Nicolas and Christophe Baillencourt
brothers are co-owners of Chateau Gazin in Pomerol,
neighbours of the iconic Pétrus produce fine
wines which are being imported by Brindco. Says Nicolas,
our appellation being small has not been rated as
such and we do not fetch the prices we deserve. But
the quality has been as good for this vintage and
we do not think our prices will be down.
Christian Seely the charming Director
of many properties including the top second growth
of Pauillac, Pichon Longueville told delWine that
the issue of pricing is very complicated. 'Obviously,
the pricing will be determined by the quality of our
vintage we are very happy with the '07. But we have
to stay in the price band decided by the market, a
group of negociants.' He also added firmly but politely,
'Pricing should be done on a property by property
basis; some do very well in a particular year. As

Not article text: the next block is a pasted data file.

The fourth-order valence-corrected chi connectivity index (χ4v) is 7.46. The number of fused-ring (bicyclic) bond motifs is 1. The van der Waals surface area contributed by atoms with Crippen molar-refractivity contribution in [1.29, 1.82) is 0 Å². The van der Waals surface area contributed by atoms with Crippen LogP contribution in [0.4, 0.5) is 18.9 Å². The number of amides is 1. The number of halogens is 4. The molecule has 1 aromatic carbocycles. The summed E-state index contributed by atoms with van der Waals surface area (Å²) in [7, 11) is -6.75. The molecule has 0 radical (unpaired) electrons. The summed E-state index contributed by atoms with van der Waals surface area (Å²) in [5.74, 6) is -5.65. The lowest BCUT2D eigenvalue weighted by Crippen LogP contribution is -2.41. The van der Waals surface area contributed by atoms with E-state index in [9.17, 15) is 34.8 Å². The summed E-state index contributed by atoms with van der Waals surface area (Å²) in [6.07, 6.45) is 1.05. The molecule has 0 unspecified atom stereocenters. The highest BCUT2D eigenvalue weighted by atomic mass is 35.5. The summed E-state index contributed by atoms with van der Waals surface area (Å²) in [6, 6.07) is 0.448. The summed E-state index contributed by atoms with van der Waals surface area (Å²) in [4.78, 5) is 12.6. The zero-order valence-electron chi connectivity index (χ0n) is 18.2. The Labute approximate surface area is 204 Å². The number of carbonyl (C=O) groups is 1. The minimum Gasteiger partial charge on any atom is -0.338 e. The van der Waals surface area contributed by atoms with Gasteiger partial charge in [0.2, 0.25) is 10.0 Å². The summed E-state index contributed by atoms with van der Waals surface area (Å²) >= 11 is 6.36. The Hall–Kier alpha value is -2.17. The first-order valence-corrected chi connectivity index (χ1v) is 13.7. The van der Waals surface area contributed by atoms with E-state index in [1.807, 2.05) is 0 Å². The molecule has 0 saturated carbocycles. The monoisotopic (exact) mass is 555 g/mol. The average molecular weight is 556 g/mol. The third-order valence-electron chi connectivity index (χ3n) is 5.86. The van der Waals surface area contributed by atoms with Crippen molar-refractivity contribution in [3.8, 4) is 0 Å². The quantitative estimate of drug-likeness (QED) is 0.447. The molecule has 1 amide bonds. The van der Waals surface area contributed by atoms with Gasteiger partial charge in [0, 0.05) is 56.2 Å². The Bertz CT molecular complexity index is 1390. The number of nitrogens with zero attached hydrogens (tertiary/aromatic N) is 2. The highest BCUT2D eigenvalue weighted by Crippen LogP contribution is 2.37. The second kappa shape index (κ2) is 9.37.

a manager of a property we need to get the right price.'
Referring to their Pomerol property,
he said,' our Petit Village property is coming along
fine and has done better than last year. There is
no reason why it should be priced less than 2006.'
The charade, it looks, will go on
till the wine journalists, critics and importers of
standing give there verdict. But this does remind
one of the jobbers in the New York Stock Exchange
who like to pay the lowest to buy and highest while
selling to the buyer. The gap is narrower for the
stocks with liquidity.
En Primeur are 'futures' and to some
extent like stocks and shares. You buy a 2007 chateau
wine, hoping it will appreciate substantially by 2010
when the wine is released. However there is an added
incentive that even if there is no increase, or even
a decrease, you would still have fine wine maturing
in the cellar for self-drinking.
And if the wine is from a good chateau,
it would insure a dwindling supply- even the châteaux
sell of most of their wine in tranches before the
wine is released. The demand will also increase if
the quality gets better with aging as expected.
At the very least, you will end
up drinking better quality wine and perhaps may still
recover your investment, which always remains in a
liquid rather than the paper form.
April 2, 2008